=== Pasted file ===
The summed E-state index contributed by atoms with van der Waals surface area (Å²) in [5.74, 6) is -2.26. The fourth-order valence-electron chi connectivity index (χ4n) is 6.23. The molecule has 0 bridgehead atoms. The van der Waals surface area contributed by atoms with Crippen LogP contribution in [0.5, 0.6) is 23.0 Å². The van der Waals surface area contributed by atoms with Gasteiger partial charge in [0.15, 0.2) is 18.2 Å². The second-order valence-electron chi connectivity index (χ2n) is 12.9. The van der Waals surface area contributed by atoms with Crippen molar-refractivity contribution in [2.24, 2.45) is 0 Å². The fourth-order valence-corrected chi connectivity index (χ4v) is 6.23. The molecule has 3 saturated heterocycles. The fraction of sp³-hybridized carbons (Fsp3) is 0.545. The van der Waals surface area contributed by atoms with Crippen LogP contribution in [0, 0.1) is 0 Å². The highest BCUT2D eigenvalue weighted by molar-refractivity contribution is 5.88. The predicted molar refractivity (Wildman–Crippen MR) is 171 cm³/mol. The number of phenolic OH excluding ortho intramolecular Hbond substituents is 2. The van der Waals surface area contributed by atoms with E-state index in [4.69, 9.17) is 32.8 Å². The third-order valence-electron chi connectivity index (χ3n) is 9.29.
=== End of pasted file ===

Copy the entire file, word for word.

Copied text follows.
The summed E-state index contributed by atoms with van der Waals surface area (Å²) in [5.74, 6) is -2.26. The fourth-order valence-electron chi connectivity index (χ4n) is 6.23. The molecule has 0 bridgehead atoms. The van der Waals surface area contributed by atoms with Crippen LogP contribution in [0.5, 0.6) is 23.0 Å². The van der Waals surface area contributed by atoms with Gasteiger partial charge in [0.15, 0.2) is 18.2 Å². The second-order valence-electron chi connectivity index (χ2n) is 12.9. The van der Waals surface area contributed by atoms with Crippen molar-refractivity contribution in [2.24, 2.45) is 0 Å². The fourth-order valence-corrected chi connectivity index (χ4v) is 6.23. The molecule has 3 saturated heterocycles. The fraction of sp³-hybridized carbons (Fsp3) is 0.545. The van der Waals surface area contributed by atoms with Crippen LogP contribution in [0, 0.1) is 0 Å². The highest BCUT2D eigenvalue weighted by molar-refractivity contribution is 5.88. The predicted molar refractivity (Wildman–Crippen MR) is 171 cm³/mol. The number of phenolic OH excluding ortho intramolecular Hbond substituents is 2. The van der Waals surface area contributed by atoms with E-state index in [4.69, 9.17) is 32.8 Å². The third-order valence-electron chi connectivity index (χ3n) is 9.29.